Krentzman said he had no "feelings at all" about the developing investigation, and he was reluctant to comment further on a matter on which he is not fully versed.
Although Merkle and other law enforcement officials refused to confirm details of the case, the Sun has learned and confidential sources have confirmed:
Krentzman was the chief judge of Florida's 32-county Middle District, at the time of his semi-retirement in late 1982. (Federal judges are appointed for life and never actually retire. Upon stepping down, they still draw full salary and may preside over some cases.)
One of Krentzman's more controversial cases was Tonja C. Burden vs. the Church of Scientology, a long and complicated trial which began in July 1980.
Miss Burden, then 20, filed a $ million suit against the sect to compensate her for alleged mental abuse, brainwashing, imprisonment and fraud, according to public records. Miss Burden said she entered the Church of Scientology with her parents at age 13 and was for a time a "personal slave" to former pulp science fiction writer and Scientology founder L. Ron Hubbard.
Miss Burden's seven years in the sect ended when she fled from the garage of the former Fort Harrison Hotel in Clearwater, the church's international headquarters.
The church, which has affiliated outlets throughout the world, has headquarters in Clearwater, Los Angeles and Suffolk, England. It claims a worldwide membership of 6 million. A former church official recently estimated the church's assets at $300 million, a figure investigators have labeled "conservative."
During the trial, Krentzman ordered the sect to reveal the whereabouts of the reclusive Hubbard, who had not been seen in a number of years. Church officials told Krentzman that Hubbard, who founded the sect in 1954, retired from the organization in 1966 and had no hand in its everyday affairs. They said they did not know where he lived and thereby could not reveal information they did not have.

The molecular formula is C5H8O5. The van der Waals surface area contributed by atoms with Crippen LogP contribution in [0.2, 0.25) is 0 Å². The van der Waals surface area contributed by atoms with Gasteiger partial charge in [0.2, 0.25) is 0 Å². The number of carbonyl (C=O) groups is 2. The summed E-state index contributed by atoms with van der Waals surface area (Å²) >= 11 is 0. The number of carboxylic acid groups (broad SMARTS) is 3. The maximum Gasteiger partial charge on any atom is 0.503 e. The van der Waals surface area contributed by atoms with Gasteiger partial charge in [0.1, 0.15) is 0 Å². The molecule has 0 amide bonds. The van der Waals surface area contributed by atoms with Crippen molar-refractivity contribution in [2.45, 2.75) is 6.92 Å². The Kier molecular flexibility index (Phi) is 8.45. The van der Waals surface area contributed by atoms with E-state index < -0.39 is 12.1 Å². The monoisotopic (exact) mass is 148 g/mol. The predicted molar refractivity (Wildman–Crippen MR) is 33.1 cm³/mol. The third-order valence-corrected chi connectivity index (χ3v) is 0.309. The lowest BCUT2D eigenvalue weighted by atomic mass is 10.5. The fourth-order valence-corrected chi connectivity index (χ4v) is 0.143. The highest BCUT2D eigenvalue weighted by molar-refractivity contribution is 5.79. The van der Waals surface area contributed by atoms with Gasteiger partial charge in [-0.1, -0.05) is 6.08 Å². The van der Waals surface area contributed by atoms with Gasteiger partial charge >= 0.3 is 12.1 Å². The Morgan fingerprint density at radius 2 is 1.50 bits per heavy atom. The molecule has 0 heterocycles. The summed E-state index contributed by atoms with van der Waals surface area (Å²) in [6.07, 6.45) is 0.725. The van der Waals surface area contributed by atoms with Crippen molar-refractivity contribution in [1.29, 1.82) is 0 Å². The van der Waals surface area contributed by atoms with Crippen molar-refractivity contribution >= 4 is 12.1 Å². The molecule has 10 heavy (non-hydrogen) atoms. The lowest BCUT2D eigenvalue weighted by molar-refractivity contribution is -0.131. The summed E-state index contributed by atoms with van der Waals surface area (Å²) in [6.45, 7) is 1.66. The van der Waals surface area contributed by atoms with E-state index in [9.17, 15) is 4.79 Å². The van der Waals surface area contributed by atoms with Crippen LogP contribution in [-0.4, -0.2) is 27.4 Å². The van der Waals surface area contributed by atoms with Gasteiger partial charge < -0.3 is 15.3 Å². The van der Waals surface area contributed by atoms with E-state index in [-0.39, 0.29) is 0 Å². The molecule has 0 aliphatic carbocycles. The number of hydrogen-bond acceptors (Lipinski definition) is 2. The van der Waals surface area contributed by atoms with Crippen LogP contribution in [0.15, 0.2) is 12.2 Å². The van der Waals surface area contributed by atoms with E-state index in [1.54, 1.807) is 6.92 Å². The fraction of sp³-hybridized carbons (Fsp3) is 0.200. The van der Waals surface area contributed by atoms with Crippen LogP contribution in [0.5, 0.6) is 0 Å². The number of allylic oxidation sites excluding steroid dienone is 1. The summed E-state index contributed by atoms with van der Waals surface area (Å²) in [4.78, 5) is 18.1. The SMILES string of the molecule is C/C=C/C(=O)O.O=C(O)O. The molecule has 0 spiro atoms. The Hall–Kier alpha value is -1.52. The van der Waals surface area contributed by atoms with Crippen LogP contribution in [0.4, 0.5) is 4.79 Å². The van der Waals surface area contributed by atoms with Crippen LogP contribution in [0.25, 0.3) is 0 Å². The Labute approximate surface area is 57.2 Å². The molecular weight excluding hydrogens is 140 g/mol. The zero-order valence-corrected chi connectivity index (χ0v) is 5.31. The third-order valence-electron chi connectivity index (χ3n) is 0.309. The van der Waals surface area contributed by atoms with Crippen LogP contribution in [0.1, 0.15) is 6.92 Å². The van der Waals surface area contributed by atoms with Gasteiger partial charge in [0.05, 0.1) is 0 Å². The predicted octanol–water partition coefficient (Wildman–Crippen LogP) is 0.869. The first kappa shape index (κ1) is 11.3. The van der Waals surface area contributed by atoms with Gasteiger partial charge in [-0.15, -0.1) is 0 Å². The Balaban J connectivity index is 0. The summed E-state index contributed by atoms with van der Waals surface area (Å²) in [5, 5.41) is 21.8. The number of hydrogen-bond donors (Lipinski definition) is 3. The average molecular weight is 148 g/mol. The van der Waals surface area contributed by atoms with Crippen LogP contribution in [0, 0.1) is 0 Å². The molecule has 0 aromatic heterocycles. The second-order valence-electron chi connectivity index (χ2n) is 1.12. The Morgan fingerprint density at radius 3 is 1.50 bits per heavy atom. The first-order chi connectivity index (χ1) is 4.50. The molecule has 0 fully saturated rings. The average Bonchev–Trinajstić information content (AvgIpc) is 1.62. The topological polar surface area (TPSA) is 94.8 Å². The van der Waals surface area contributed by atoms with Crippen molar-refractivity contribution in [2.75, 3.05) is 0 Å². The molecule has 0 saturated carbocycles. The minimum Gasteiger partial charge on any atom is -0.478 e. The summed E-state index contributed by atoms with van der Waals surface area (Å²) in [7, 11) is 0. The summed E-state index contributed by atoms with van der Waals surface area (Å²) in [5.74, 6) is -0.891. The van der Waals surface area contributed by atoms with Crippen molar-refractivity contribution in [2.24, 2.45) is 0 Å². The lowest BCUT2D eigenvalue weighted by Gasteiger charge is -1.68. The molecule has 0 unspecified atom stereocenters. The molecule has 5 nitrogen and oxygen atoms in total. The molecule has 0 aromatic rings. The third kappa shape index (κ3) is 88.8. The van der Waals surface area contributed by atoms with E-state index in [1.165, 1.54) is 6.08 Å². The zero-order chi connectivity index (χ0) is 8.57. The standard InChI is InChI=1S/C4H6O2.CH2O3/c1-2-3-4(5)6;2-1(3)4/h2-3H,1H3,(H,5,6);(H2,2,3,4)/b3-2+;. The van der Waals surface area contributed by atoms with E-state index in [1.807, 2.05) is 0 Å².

The Scientologists' attorneys countered Krentzman's order by demanding that Krentzman remove himself from the case because the judge's son, John, had at one time worked for the Pinellas-Pasco State Attorney's Office on a Scientology investigation, and Krentzman was thereby prejudiced.
However, sect attorney Peterson said Saturday the church never once sought to have Krentzman removed from the case. "I think somebody is using your paper to get a story going," he said.
Krentzman refused to step down from the case. And although he went into semi-retirement in November 1982, Krentzman retained jurisdiciton over the Burden trial until November 1983. At that time, U.S. District Judge Elizabeth Kovachevich assumed jurisdiction, according to Tony Cunningham, a Pinellas County attorney representing Miss Burden. The case is unresolved but "is at issue and ready for trial," Cunningham said.
Also during early 1982, the Clearwater City Commission held a series of public hearings, producing witnesses attensting to the sect's purported criminal activities not only in Clearwater but in other areas of the United States.
A number of ex-Scientologists called the church's Fort Harrison headquarters in downtown Clearwater "a horror" and told of the sect's "Fair-Game Doctrine" which states that an enemy "may be tricked, sued, lied to or destroyed."
Also, since 1975, when the Scientologists made Clearwater their international headquarters, dozens of lawsuits have been filed against the sect. Allegations of the sect's involvement in fraud, enslavement, entrapment, theft and harassment have filled the court system.
Eleven church leaders, including Hubbard's wife, Mary Sue, were found guilty four years ago of a massive criminal conspiracy to steal thousands of government files and to conduct burglaries, wiretapping and spying on more than 120 public agencies, including the FBI, the Internal Revenue Service and the CIA.
The sect, claimed the Justice Department, was "involved in a widespread conspiracy to subvert not only the government but the judiciary as well."
While the city of Clearwater was holding the hearings, Scientology officials were issuing press releases saying that any transgressions were in the past, and the sect was no longer, if ever, involved in any subversive activities.
But it was at this time, from February to May 1982, that the alleged plot was being constructed, according to informed and reliable sources and the California newsletter.